Lutheran Theologian: Gun Laws, Death Penalty Evince ‘White Supremacy’

Racism is at the source of American laws on guns, incarceration and the death penalty, according to tattooed public theologian Nadia Bolz-Weber. An ordained Evangelical Lutheran Church in America minister, Bolz-Weber is author of several New York Times Best Seller books including Pastrix: The Cranky, Beautiful Faith of a Sinner & Saint.

The Unfinished Church Podcast is a production whose content is created for “all who are ready to unite and build a world in which racial prejudice has no power.” Hosted by United Methodist bishops LaTrelle Easterling​, Michael McKee, and Gregory Palmer​, the podcast has garnered support from a number of prominent figures. Its home website features quotes of praise from Wesley Theological Seminary President David McAllister-Wilson, and North Texas Conference United Women in Faith President Julie B. Noel. The podcast’s first episode featured an interview with Bolz-Weber touching upon race, American gun laws, self-defense and correcting – in the words of Bolz-Weber – “spiritual malformation” that has become commonplace in the American Church.

Bolz-Weber notes that on her international speaking tours in other Western nations, many of the citizens of these nations can’t understand how America deals with gun laws, incarceration and the death penalty. Racism, Bolz-Weber argues, is at the source of these issues.

“You cannot understand these spiritual maladies in our country unless you’re willing to look at white supremacy,” Bolz-Weber states, advocating the need of a South African-style Truth and Reconciliation Committee. The Lutheran minister claims the mentality of “we have to protect ourselves” and “we have the right to protect all of our (expletive)” stems from a failure on America’s part to properly address slavery and conflict with Native Americans.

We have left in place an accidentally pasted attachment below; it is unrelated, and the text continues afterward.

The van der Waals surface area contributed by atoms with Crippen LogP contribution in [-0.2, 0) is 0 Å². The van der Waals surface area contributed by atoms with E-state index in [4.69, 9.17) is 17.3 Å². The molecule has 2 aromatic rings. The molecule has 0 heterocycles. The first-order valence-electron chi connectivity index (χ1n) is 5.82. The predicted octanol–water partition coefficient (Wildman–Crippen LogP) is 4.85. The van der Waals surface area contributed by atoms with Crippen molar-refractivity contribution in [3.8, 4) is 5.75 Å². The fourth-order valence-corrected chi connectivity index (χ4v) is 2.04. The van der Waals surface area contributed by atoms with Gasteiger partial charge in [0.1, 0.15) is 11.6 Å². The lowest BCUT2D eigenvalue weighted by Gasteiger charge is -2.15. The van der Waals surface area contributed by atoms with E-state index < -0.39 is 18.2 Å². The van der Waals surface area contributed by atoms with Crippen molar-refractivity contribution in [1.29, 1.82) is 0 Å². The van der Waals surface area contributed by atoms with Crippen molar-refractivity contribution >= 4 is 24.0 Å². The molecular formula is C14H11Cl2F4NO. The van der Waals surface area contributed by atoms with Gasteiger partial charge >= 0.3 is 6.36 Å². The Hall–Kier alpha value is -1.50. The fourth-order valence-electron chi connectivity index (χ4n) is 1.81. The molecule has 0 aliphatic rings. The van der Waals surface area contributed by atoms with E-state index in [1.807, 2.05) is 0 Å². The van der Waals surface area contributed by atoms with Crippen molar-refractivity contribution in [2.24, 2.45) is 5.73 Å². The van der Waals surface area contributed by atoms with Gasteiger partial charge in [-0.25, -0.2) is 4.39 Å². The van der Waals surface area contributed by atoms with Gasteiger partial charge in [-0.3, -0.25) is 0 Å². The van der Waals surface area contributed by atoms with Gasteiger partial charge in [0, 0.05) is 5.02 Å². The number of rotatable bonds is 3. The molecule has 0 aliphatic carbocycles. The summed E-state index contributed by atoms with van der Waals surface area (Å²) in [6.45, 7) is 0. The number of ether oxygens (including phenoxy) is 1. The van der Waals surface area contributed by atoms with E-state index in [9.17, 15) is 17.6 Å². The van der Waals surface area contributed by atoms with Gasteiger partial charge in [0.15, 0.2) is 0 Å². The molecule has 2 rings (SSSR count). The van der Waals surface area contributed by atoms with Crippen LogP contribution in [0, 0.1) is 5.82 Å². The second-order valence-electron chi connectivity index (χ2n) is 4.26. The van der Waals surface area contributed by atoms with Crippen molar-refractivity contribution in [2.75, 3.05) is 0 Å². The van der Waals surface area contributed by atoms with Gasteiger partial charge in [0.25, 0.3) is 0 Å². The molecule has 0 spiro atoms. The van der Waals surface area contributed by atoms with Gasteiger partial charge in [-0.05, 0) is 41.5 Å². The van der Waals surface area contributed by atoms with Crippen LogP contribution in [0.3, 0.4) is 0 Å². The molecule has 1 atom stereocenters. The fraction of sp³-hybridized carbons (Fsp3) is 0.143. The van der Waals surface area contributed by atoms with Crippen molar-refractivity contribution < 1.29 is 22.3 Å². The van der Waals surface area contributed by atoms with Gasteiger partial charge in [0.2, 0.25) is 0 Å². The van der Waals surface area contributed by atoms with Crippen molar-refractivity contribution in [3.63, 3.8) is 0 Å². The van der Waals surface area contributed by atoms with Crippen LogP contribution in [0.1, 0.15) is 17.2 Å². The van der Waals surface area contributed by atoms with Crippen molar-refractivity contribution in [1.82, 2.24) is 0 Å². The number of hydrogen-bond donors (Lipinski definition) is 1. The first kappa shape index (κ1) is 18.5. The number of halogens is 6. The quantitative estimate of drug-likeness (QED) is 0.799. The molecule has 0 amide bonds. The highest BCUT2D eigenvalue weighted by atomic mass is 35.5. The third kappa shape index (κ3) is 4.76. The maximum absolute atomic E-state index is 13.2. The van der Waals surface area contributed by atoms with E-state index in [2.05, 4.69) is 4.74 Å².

Bolz-Weber detailed a tragic story about her 23-year-old nephew in treatment for alcoholism who went through a mental breakdown where he proceeded to break into a home he thought belonged to a family member and was shot and killed by one of the occupants. Though she acknowledged how terrifying it must have been for the home occupant to have their broken into by a mentally unsound man, Bolz-Weber believes the “sickness” behind the mentality that allows for Stand Your Ground laws (where people may use deadly force when they reasonably believe it to be necessary to defend against violent crimes) and the Castle Doctrine (the right to use force to protect against a home intruder) is rooted in a society permeated with violence. Bolz-Weber thinks restricting gun ownership will help alleviate these deadly situations. Part of her grieving process was a pilgrimage along the Camino de Santiago in Spain. Bolz-Weber says that when she told the story to people on the walk from different countries, she said they were “horrified” that the man who shot her nephew would not be facing charges or go to prison.

At one point, Bolz-Weber recounted her experience at a Lutheran worship service, mocking the use of multiple ritual books and the liturgy.

“The first time I went to a Lutheran service” Bolz-Weber said, “they gave me a red hymnal, a green hymnal, and they gave me a worship book that had code in it… it said the court on it… I don’t know what the hell any of this means” and claimed that churches need to know the difference between being “welcoming” and “friendly” to make sure people come back.

Throughout the interview, only one passage of Scripture was read, which was at the beginning of the interview, and the words “Jesus Christ” were only said once right at the end. Both of these references were made by one of the interviewers, not Bolz-Weber.


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